a prayer for guidance

God of heaven, always speak to us the word we need, for Father, how we need it.

Speak to us:

The word of encouragement when we are discouraged and depressed.
The word of warning when we are likely to go astray.
The word of comfort when life has hurt us.
The word of guidance when we do not know what to do and where to go.
The Lord of strength to enable us to resist our temptations.
The word of power to make us able for work and ready for any burden.
Whatever word we need, Father, speak it to us now.

Take from us:

Everything which would keep us from hearing your voice.
Any and all lack of attention in our minds and our wandering thoughts.
The coldness in our hearts and weakness of our wills.
Our self-will which disregards your truth.
The prejudice we cannot hear or see, but which is always with us and sees only what it wants to see.
The desire not to be disturbed, and our misplaced fear of being confronted by your truth.

Help us in this place to hear your word, and in the deepest place of all, our hearts, so that we might always obey it.

Lord God, teach us we beg you, to ask right and for the right blessings. Guide our hearts and lives toward you in every way and through all of life’s storms. Show us the way that we should go. Renew a willing spirit within us. Lead us and enable us into all that is your true good. For yours is the glory and praise throughout all that is heaven and earth. Amen.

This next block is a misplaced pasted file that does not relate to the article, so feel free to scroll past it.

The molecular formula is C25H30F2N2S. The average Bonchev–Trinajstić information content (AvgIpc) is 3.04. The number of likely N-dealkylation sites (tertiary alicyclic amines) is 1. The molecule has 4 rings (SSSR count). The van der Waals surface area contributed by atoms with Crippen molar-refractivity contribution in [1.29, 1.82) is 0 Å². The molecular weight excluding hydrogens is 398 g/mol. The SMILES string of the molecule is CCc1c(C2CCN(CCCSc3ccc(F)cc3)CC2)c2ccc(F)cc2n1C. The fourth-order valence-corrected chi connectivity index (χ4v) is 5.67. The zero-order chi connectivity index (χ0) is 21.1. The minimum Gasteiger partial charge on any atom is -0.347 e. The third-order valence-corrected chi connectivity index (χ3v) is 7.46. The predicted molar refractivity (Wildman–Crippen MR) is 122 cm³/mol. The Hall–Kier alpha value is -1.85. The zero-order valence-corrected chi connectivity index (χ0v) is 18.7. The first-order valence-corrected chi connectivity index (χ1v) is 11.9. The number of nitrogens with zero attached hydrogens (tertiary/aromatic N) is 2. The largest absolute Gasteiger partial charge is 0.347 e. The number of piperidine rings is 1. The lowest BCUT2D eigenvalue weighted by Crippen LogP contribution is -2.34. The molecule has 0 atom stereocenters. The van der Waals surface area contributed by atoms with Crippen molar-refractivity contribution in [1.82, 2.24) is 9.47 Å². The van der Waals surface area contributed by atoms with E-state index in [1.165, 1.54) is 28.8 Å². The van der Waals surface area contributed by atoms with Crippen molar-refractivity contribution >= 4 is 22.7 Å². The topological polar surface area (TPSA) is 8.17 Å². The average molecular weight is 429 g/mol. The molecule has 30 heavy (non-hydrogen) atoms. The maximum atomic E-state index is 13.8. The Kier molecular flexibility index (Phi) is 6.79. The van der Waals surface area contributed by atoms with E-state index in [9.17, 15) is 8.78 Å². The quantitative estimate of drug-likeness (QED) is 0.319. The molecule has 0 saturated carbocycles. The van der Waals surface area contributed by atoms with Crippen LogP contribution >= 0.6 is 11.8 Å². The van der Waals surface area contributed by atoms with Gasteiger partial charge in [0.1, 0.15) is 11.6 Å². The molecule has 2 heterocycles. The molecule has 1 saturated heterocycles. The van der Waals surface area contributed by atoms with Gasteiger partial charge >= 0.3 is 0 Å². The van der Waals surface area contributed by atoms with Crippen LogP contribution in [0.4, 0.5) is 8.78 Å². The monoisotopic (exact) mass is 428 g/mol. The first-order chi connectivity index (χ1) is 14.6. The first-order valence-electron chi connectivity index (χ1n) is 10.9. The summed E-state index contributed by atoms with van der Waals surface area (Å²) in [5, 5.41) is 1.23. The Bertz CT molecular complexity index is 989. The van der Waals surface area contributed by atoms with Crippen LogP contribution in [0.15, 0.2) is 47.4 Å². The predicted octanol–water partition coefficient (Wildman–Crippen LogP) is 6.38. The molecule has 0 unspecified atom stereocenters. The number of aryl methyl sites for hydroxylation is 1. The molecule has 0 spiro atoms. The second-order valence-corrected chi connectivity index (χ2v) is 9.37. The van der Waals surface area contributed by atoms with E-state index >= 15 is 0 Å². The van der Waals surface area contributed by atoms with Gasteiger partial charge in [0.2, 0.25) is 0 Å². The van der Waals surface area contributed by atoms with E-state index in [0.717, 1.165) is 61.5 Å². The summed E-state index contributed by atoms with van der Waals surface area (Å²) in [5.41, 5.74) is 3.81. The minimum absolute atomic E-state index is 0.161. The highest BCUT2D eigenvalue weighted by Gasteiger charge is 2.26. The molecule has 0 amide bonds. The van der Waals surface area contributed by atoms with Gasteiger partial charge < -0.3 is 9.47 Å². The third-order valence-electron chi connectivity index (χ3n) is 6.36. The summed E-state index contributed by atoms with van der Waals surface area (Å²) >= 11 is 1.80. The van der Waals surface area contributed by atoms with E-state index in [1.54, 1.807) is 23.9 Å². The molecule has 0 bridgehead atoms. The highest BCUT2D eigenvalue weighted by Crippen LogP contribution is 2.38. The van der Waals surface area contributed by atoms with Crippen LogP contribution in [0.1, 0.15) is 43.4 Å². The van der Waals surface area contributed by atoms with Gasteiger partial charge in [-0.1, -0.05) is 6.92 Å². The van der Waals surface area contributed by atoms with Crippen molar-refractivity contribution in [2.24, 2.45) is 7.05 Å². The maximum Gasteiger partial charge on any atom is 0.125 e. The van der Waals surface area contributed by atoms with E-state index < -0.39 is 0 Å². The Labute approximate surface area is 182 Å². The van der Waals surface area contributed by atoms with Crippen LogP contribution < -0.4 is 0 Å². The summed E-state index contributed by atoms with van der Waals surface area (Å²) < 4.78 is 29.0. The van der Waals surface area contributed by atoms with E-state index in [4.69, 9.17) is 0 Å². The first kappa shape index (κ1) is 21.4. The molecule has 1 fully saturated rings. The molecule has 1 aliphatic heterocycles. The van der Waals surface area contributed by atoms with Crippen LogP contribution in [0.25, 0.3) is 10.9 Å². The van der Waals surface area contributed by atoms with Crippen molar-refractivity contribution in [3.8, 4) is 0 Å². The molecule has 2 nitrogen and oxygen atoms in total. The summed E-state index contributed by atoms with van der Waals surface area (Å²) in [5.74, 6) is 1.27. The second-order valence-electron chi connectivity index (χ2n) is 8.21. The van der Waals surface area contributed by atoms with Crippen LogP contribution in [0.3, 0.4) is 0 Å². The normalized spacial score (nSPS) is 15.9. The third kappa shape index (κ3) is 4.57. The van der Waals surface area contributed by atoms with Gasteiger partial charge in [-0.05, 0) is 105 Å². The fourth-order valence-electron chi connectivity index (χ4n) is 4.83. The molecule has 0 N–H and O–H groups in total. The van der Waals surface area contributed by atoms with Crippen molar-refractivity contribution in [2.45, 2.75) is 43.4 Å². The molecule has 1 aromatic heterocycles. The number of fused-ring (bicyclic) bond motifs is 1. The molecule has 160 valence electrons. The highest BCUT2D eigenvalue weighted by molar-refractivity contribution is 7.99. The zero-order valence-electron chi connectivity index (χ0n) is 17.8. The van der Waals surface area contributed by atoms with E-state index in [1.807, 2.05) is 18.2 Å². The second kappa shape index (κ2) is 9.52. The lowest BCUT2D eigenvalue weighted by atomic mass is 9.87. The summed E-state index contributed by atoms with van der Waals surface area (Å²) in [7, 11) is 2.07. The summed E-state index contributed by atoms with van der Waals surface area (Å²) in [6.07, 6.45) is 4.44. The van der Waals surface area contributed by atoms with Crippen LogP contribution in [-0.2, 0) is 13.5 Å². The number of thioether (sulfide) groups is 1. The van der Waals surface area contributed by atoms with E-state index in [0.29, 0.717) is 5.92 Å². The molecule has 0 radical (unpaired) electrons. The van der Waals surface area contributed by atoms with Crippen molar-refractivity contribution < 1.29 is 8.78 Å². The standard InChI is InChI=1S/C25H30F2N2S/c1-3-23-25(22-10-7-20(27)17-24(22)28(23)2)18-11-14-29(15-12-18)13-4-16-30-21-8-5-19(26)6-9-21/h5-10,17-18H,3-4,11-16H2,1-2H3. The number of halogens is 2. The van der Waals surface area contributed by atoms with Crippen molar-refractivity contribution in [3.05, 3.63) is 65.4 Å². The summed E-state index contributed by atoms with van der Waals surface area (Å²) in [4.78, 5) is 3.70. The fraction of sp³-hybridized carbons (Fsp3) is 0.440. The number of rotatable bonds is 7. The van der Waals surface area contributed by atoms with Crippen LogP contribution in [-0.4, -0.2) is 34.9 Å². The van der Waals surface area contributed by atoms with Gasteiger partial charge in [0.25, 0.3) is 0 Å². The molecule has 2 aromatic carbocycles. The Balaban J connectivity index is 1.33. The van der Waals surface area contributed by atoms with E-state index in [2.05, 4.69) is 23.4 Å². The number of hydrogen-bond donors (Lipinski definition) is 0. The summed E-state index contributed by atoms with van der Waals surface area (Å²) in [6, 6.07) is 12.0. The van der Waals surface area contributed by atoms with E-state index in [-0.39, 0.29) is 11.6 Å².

Excerpted, and lightly edited from, A Barclay Prayer Book by William Barclay (Westminster John Knox Press, 1990), first published under the titles Epilogues and Prayers (1963) and Prayers for the Christian Year (1964)

american grace (3)

While most of us still tend to follow our parents’ religious commitments, at least if their commitments were clear and consistent, a substantial number of Americans now choose their religious affiliations and beliefs, rather than inheriting them. Roughly half of white Americans have departed from their parents’ religious stance, either though switching to a different religious tradition or through lapsing into religious indifference. Both intermarriage and defection from family religious tradition are lower among ethnic minorities, as well as among the most devoutly religious families. For most of the twentieth century that latter group was disproportionately drawn from evangelical Protestants, although the evangelical edge has diminished and virtually vanished in recent cohorts. Meanwhile, religious intermarriage rose steadily through the twentieth century to the point that today roughly half of all married Americans chose a partner from a different religious tradition. …

One result in all these changes is that individual choice has become virtually as important as inheritance in explaining Americans’ religious affiliations, raising the stakes for religious marketing and innovation … A second implication, perhaps less obvious, but more important, is that Americans now live in a more religiously integrated society …

American Grace: How Religion Divides and Unites Us by Robert D. Putnam and David E. Campbell (Simon & Schuster, 2010), pp.159-160